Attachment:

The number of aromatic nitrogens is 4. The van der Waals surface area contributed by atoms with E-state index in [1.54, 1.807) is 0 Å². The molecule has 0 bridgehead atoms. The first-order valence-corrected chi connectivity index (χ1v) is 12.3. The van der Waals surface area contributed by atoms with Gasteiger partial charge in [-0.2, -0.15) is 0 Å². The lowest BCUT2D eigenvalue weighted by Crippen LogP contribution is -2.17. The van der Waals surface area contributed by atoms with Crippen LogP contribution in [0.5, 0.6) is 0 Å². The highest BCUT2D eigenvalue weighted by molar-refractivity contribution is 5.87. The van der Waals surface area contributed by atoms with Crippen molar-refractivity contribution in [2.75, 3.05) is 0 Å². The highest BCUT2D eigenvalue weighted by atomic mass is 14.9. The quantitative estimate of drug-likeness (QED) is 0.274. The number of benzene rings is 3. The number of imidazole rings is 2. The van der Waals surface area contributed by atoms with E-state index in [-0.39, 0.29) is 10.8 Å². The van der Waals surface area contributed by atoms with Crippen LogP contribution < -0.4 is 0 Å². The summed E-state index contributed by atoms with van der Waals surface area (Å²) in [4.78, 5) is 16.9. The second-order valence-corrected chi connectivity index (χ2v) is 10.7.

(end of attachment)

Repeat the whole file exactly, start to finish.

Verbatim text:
The number of aromatic nitrogens is 4. The van der Waals surface area contributed by atoms with E-state index in [1.54, 1.807) is 0 Å². The molecule has 0 bridgehead atoms. The first-order valence-corrected chi connectivity index (χ1v) is 12.3. The van der Waals surface area contributed by atoms with Gasteiger partial charge in [-0.2, -0.15) is 0 Å². The lowest BCUT2D eigenvalue weighted by Crippen LogP contribution is -2.17. The van der Waals surface area contributed by atoms with Crippen LogP contribution in [0.5, 0.6) is 0 Å². The highest BCUT2D eigenvalue weighted by molar-refractivity contribution is 5.87. The van der Waals surface area contributed by atoms with Crippen molar-refractivity contribution in [2.75, 3.05) is 0 Å². The highest BCUT2D eigenvalue weighted by atomic mass is 14.9. The quantitative estimate of drug-likeness (QED) is 0.274. The number of benzene rings is 3. The number of imidazole rings is 2. The van der Waals surface area contributed by atoms with E-state index in [-0.39, 0.29) is 10.8 Å². The van der Waals surface area contributed by atoms with Crippen LogP contribution < -0.4 is 0 Å². The summed E-state index contributed by atoms with van der Waals surface area (Å²) in [4.78, 5) is 16.9. The second-order valence-corrected chi connectivity index (χ2v) is 10.7.